This can be done with a simple Uniform Transfers To Minors Act account (UTMA). With this option, a parent or guardian manages the child’s account. This tax-friendly savings account for children allow children to grow savings without a tax burden later in life. The assets will become the legal property of the child upon reaching adulthood (usually defined as 18).
The risks are low compared to the benefits when opening savings accounts for children. However, there are some that should be noted. When opting for a UTMA when you start a bank account for children, you need to remember that upon reaching 18 your child will have complete control over the assets. This can be a dangerous age to take responsibility for a sum that has had the opportunity to grow over the years.
Even though you, as a parent, opened the account, you will not be able to influence how the money is used once it is the property of your child. Understanding how to open a savings account for a child means understanding how your child will grow and mature over the years. Bank accounts for children offer enormous power, so be sure to instill financially responsible behavior early so the funds are used appropriately.
If opting to invest when creating a savings account for your children, remind yourself that some years you are likely to lose money. This is the natural cycle of stock markets. This inevitable event is an important component of the educational process. Sticking to a plan and remembering your stated goals in the face of adversity is critical to lifelong financial success. Don’t open a bank account for a child if you are unable to weather the storm.
The game will change. It is fine to make some changes to the plan, but keep them minimal. Rebalancing an account will have limited downsides, yet changing course dramatically will become a temptation at times. Avoid this.
Unexpected expenses will arise. Your resolve to leave the account untouched will be tested. Remember the wise advice of former U.S. Federal Reserve Board Chairman Ben Bernanke who offered, “In our dynamic and complex financial market-place, financial education must be a life-long pursuit that enables consumers of all ages and economic positions to stay attuned to changes in their financial needs and circumstances and to take advantage of products and services that best meet their goals.” Children’s savings accounts are an exercise in responsibility for the parents as well.
Best in Class Ranking
Going for APY:
Incredible APY rates for children’s savings accounts are possible, but restrictions apply. The Junior Airsavings account offered by Main Street Bank offers an almost unheard of 4.00% APY. However, the account must be opened at one of only a few branch locations located in Virginia only.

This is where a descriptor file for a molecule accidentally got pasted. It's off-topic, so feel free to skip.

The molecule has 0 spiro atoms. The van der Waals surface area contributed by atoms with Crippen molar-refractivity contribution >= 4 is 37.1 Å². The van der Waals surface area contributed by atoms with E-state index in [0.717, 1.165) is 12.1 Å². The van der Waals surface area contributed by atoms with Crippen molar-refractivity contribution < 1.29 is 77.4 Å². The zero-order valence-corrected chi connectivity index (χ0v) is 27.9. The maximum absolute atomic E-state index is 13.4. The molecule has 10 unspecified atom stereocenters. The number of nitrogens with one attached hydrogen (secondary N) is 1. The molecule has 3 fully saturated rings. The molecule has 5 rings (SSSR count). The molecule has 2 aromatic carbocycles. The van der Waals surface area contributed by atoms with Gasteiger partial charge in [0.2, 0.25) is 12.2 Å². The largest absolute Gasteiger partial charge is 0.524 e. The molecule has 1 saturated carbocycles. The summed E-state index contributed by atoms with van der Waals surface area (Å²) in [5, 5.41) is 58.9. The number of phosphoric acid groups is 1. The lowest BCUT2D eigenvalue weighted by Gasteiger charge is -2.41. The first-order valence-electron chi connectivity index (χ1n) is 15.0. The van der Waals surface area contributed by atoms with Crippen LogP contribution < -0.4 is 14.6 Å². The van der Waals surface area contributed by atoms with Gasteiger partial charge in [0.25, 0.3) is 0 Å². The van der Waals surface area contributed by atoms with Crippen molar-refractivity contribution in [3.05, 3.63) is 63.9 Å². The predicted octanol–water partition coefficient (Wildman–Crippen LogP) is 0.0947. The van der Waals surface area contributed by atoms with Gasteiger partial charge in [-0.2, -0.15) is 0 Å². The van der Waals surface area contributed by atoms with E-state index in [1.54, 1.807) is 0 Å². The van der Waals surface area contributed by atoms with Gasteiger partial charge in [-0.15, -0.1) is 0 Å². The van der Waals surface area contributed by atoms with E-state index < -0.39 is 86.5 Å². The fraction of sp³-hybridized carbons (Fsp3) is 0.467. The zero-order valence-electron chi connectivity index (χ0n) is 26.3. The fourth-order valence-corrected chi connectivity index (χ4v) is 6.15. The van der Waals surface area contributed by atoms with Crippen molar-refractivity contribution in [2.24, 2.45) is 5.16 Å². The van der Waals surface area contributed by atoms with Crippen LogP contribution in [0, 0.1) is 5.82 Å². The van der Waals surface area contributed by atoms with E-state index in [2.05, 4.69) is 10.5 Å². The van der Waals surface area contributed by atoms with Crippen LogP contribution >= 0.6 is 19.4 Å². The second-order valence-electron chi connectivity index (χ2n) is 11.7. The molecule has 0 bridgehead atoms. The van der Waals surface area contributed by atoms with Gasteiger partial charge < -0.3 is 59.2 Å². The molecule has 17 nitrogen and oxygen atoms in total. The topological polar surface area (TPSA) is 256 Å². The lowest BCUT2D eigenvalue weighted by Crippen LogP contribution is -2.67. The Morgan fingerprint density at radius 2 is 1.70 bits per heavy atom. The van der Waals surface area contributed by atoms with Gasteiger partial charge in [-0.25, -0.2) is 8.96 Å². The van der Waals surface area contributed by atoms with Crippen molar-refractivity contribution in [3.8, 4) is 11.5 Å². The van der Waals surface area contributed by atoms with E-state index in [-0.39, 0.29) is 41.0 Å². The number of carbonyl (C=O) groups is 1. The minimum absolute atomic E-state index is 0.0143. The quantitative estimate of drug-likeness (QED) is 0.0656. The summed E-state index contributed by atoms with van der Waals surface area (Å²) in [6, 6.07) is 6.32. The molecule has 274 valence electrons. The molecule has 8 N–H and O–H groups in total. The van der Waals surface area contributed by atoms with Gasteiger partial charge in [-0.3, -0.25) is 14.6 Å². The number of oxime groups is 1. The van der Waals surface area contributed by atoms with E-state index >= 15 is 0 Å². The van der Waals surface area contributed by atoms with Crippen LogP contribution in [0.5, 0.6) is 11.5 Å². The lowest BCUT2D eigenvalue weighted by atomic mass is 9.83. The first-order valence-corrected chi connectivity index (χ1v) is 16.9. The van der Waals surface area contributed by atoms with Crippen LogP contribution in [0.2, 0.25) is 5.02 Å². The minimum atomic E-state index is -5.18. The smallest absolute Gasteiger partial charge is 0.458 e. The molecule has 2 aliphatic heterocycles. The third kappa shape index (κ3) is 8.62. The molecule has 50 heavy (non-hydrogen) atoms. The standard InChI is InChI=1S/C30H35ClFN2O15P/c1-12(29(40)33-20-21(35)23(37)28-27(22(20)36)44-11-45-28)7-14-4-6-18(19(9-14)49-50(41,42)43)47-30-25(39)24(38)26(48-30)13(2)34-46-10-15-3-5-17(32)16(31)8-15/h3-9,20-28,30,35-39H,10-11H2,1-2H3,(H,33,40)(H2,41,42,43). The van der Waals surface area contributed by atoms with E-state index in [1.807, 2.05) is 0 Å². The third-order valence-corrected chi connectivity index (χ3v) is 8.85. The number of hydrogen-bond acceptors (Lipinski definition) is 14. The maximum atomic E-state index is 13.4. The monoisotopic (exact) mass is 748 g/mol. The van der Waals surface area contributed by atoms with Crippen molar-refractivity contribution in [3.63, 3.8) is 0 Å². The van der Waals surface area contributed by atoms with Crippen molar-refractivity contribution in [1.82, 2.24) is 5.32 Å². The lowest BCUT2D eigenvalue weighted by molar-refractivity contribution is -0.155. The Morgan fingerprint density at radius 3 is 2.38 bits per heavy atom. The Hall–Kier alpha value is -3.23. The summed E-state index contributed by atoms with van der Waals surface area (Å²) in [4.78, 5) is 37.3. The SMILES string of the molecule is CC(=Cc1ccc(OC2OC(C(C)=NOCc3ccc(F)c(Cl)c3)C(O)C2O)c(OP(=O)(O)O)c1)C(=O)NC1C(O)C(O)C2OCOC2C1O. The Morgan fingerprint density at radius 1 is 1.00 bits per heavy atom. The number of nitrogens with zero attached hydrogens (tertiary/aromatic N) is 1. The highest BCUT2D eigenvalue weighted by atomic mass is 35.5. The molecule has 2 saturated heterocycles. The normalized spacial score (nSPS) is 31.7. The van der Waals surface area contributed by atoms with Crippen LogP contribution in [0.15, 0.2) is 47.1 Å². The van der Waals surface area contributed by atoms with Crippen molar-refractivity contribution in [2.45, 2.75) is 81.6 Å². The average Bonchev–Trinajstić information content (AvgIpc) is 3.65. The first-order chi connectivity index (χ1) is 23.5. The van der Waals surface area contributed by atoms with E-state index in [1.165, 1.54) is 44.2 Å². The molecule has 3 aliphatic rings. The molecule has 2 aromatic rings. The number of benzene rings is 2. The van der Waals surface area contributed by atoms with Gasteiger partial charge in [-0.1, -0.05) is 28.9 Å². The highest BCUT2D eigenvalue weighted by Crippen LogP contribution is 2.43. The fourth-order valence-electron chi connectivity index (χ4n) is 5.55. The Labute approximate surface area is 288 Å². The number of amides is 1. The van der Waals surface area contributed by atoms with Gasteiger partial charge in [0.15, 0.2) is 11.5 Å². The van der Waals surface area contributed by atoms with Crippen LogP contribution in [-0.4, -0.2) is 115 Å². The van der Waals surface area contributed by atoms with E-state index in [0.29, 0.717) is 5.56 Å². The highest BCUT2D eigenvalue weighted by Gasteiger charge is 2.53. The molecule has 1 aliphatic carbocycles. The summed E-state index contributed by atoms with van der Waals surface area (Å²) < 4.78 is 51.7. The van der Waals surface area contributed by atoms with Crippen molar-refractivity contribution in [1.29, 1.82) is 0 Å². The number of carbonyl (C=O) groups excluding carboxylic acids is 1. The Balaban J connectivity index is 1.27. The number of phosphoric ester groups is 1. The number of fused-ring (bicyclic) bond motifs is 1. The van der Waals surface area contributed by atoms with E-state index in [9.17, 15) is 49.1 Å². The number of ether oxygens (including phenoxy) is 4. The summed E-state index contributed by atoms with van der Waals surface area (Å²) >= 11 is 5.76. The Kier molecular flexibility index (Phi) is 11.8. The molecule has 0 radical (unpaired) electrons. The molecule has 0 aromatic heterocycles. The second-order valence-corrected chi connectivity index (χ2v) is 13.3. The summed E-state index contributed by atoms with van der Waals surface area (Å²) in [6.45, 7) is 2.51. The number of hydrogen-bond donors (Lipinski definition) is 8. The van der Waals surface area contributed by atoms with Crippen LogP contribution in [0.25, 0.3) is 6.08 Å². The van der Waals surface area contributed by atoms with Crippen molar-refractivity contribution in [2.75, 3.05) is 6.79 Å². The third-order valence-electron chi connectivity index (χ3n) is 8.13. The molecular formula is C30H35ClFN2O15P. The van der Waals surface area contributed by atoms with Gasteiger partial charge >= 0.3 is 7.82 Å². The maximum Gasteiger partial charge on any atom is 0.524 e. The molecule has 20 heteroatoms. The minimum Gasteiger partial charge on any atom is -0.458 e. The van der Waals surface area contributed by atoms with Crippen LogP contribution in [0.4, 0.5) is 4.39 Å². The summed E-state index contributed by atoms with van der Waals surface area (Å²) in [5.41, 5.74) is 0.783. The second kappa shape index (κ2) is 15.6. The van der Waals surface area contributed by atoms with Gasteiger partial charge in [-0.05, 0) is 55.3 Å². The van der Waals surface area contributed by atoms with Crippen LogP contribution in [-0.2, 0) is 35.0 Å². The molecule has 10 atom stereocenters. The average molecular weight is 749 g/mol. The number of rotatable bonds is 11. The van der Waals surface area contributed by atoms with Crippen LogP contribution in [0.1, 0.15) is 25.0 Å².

The Barclays Dream Account is specially designed for children. Anyone interested in opening a savings account for a child will find this to be an easy option. The respectable 1.05% APY allows for deposits up to $1,000 per month. A 2.5% bonus is rewarded to those who make consecutive deposits in their children’s savings accounts for six months.
Image Source: Barclays Dream Account
Explore credit unions for competitive APY rates. If you belong to a credit union, inquire about their offerings. If you don’t belong to a credit union, don’t be dissuaded. Many have very relaxed requirements for entry. Getting in for a children’s savings account that offers a good APY will be worth the paperwork.
Going for Low-Cost Investing:
If you prefer to play the investing game and forego APY rates, consider Vanguard. This is a great place to open savings accounts for children. Funds can be easily invested through the use of low-cost mutual funds. UTMAs are a breeze, and other basic options are available. Customer service is impeccable, and your child will get the double advantage of money management experience and real world investing exposure.
Fidelity also offers a similar range of options in this field. Costs here are low and savings accounts for children are often referred to as custodial accounts.
Going For Educational Value
Look carefully at the wealth of information offered by the Corporation for Enterprise Development. The Children’s Savings Account (CSA) resource page offers solutions for parents interested in opening savings accounts for children in all states. The value here extends beyond APY and compounding. The site works as a directory for educational resources suited for youth.
Savings accounts for children are among the best gifts you can give. They never get old; they are never outgrown or fall out of fashion. The rewards are lifelong and foster a deeper connection between parent and child.